Building Community in the Asynchronous Environment; Perspectives across the Campus

Streamed Session

Brief Abstract

Technology and circumstances have opened doors to online education, and there are many reasons why students opt for online education. While online education offers the comfort of convenience, it also brings in several concerns of feeling alone, sitting in front of a device, and attempting to complete coursework with little support synchronously. Throughout this interactive session, you will have the opportunity to hear from different perspectives on how we have brought the classroom to the living room by enhancing our online offerings while building a sense of community.


JeVaughn has a shared background in both education and business. She currently holds a Master of Science degree in Education, Media Design and Technology, Master of Science in Media Management, and most currently a doctoral student. JeVaughn specializes in creating, presenting, and delivering content through various instructional design methodologies, including interactive delivery, public speaking, creating podcasts, video presentations, and alternative learning methods, including games, music, and multimedia. JeVaughn is determined to use various strategies to increase interest through creative instructional design, training and development, technical writing, project management, and software training. When she is not attempting to change the world of education as we know it, you can find her in the kitchen baking delicious vegan goodies.
Dr. Harika Rao is an Assistant Professor in the College of Business and Management, at Lynn University. Harika has been teaching for six years and specializes in Management and Leadership, Innovation, Information Systems Management, and E-commerce. Harika firmly believes that a teacher can make positive changes in the lives of hundreds of people by helping them realize their potential to become productive members of the society. My teaching philosophy has been that igniting ‘passionate curiosity’ in the minds of students is the key to sustained learning and putting learning on autopilot. She takes the students from ‘spoon-feeding’ to a higher level of ‘independent learning’ by making full use of ICT. As the adage goes: a good teacher explains the complexity and a great teacher reveals the simplicity. With her diverse background – both culturally (Asia, the Pacific and now the USA) and academically (Computer Science, Business Administration, and Educational Leadership), she fine-tunes her instructional methods to meet the diverse individual learning styles of students. Harika also serves as the faculty club advisor for Enactus, Alpha Phi Delta, and Hacking student club. Harika has published two multi-touch books, that are currently being used as textbooks for undergraduate courses and the third book is underway. She has presented in several conferences with research interests in acculturation, social impact, technology based education, and disruption. Awards: • Academic and Creative Excellence Award, 2019 • Best Paper Award, Academy of Business Research, 2018, 2017 • Apple certified teacher 2016, 2017 • FATE, Best Graduate Award, 2015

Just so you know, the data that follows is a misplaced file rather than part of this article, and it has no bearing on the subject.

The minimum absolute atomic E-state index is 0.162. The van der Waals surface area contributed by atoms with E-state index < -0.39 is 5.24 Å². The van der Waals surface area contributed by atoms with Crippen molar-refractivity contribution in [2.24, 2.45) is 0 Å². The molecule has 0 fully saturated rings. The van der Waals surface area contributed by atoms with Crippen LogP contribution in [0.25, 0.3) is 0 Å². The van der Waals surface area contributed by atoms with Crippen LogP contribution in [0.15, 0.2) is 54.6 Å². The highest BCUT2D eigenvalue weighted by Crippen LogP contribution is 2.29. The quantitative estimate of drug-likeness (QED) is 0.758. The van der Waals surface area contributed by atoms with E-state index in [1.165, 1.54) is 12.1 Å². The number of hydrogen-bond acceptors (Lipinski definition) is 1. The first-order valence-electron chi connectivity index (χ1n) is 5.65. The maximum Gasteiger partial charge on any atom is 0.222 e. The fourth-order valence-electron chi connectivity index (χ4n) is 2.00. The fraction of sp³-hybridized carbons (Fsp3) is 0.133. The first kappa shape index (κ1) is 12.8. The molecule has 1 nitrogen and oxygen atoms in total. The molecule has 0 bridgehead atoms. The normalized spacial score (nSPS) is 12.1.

Extended Abstract

As educators and dedicated supporters of providing a holistic learning environment to students, it is important to look at the changing modalities of education, to better serve our students. While the learning management systems, online courses, and tutoring platforms are easily accessible, there is a limitation to the interaction and the feeling of being a part of a classroom with peers or a cohort.  

The online learning environment had come a long way since Nova Southeastern created its first online classroom in 1985, or even when the University of Phoenix began the first accredited university in 1989. Since then, it has been the same online asynchronous course, consisting of readings, discussion posts, and an assessment per module. Unfortunately, in many instances, these types of online learning environments still exist today.  

Unfortunately, it took a pandemic for educators to notice that students felt alone and isolated while participating in these courses. As with many other institutions, to mitigate this feeling of isolation, conversations across campus began to find a resolution to enhance the engagement and sense of community throughout the asynchronous classroom.